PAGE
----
Avoid Tax Traps with Direct Real Estate in an IRA.
There are many advantages to tax-deferred investments in IRAs. These accounts have allowed many investors to build sizable nest eggs and ensure a comfortable, enjoyable retirement.
Unfortunately, there are potential tax traps when investing in real estate within your IRA accounts. Some of the traps can be catastrophic for the IRA owner and should be avoided at all costs.
1) Avoid prohibited transactions. When an IRS auditor determines under audit that a taxpayer engaged in a prohibited transaction, the transaction is treated as though the IRA account investments are fully distributed and taxable to the IRA owner. Even worse, the taxpayer pays ordinary income tax rates as high as 37% plus penalties, plus interest. If the IRA owner is under 59 1/2 years old, there is an early distribution penalty of 10% tax, underpayment penalties plus accrued interest charged on top of the tax and penalties owed to the service. If the auditor feels that the prohibited transaction was intentional, they can impose even more severe penalties based on negligence standards.
What are the “badges”, audit indicators, of prohibited transactions involving real property in an IRA?
i) Related parties such as your relatives or business partners are not allowed to occupy or work on the real property. Remember, the property owner is the IRA not the IRA owner personally. If the property is a rental, a property manager must be hired to find tenants. All expenses related to the property, including annual repairs and maintenance, must be paid from the IRA. If you pay those expenses, you have committed a prohibited transaction.
ii) Borrowing money from the IRA is a prohibited transaction. This eliminates the opportunity to leverage the property, a critical advantage for real estate investment compared to other investments. All investments in IRA assets are required to be in cash payments.
iii) Taxpayers cannot use real estate assets in their IRAs as security for a loan. Again, this a major disadvantage for real estate investors who are able to leverage their assets to grow their portfolio of real estate investments.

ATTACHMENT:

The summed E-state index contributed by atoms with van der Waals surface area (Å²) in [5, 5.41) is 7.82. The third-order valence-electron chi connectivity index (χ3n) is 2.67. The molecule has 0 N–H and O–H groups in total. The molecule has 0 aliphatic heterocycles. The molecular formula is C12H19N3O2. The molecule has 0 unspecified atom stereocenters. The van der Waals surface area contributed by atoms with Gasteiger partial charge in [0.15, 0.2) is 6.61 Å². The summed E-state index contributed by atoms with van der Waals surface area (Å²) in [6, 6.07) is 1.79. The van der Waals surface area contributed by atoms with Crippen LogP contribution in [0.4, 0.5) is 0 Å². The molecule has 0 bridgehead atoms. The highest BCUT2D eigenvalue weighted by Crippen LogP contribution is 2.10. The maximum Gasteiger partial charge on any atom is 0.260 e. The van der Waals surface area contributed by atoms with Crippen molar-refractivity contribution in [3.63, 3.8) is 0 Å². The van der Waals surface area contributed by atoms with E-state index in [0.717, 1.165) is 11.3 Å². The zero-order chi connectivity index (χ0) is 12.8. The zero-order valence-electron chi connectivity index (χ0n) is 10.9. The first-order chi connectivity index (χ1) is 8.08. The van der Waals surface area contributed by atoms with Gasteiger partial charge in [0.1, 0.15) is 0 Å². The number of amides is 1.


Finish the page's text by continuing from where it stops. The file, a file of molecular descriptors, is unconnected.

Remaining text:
iv) Taxpayers are also not allowed to use funds in their IRAs to buy real estate for their personal use.
2) In an IRA account, real estate investors cannot take common real property deductions such as mortgage interest, taxes, repairs, association dues or depreciation on the property.
3) When you cash out of an IRA investment in real estate, the distributions are taxed at ordinary rates not the lower capital gains tax rates. Distributions from IRAs in effect convert lower taxed capital assets to higher taxed assets, subjecting the owner to ordinary income tax rates as high as 37% compared to the highest capital gains tax rate of 20%.
There are good alternatives other than direct property investment which allow IRA owners to reap the benefits of real estate investments while enjoying traditional real estate tax deductions:
a) Real Estate Investment Trusts (“REITS”) are one option. REITs are diversified, professionally managed real estate trusts similar to mutual funds, and the entities are able to deduct all regular and recurring expenses such as depreciation; they have the potential to appreciate in value; and they are readily marketable, if they are publicly traded. Many REITs also have the advantage of global diversification in real estate.
b) Limited partnerships which invest in real estate can be another good option for IRA owners who are seeking diversified real estate investments. If the partnership is publicly traded (PLP), they are easily purchased and sold too. With both REITs and PLPs investors need to be aware of any fees commonly known in the mutual fund world as “load fees” and annual management expenses. Both of those can reduce investors’ returns. Before proceeding, each investor must make sure such investments are in their best interests, help further their financial goals, and fit within their risk tolerance.
We welcome your comments on the topic, and are pleased to offer a complimentary meeting to discuss your questions on these important tax and wealth management issues.
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